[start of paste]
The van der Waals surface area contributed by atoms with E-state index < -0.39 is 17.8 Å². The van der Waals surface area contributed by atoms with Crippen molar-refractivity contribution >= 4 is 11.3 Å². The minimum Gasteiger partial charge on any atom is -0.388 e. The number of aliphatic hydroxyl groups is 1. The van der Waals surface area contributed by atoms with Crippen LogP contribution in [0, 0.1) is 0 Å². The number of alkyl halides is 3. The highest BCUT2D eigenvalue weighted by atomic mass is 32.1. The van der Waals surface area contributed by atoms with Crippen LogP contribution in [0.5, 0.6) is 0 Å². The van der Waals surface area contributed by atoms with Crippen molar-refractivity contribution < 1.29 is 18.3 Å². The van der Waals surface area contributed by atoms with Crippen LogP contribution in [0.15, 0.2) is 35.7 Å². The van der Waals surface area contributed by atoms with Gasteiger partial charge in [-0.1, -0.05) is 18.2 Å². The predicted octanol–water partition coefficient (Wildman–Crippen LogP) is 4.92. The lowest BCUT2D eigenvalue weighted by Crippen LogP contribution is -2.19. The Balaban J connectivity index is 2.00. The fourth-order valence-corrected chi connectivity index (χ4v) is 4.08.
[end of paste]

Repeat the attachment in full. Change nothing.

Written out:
The van der Waals surface area contributed by atoms with E-state index < -0.39 is 17.8 Å². The van der Waals surface area contributed by atoms with Crippen molar-refractivity contribution >= 4 is 11.3 Å². The minimum Gasteiger partial charge on any atom is -0.388 e. The number of aliphatic hydroxyl groups is 1. The van der Waals surface area contributed by atoms with Crippen LogP contribution in [0, 0.1) is 0 Å². The number of alkyl halides is 3. The highest BCUT2D eigenvalue weighted by atomic mass is 32.1. The van der Waals surface area contributed by atoms with Crippen LogP contribution in [0.5, 0.6) is 0 Å². The van der Waals surface area contributed by atoms with Crippen molar-refractivity contribution < 1.29 is 18.3 Å². The van der Waals surface area contributed by atoms with Crippen LogP contribution in [0.15, 0.2) is 35.7 Å². The van der Waals surface area contributed by atoms with Gasteiger partial charge in [-0.1, -0.05) is 18.2 Å². The predicted octanol–water partition coefficient (Wildman–Crippen LogP) is 4.92. The lowest BCUT2D eigenvalue weighted by Crippen LogP contribution is -2.19. The Balaban J connectivity index is 2.00. The fourth-order valence-corrected chi connectivity index (χ4v) is 4.08.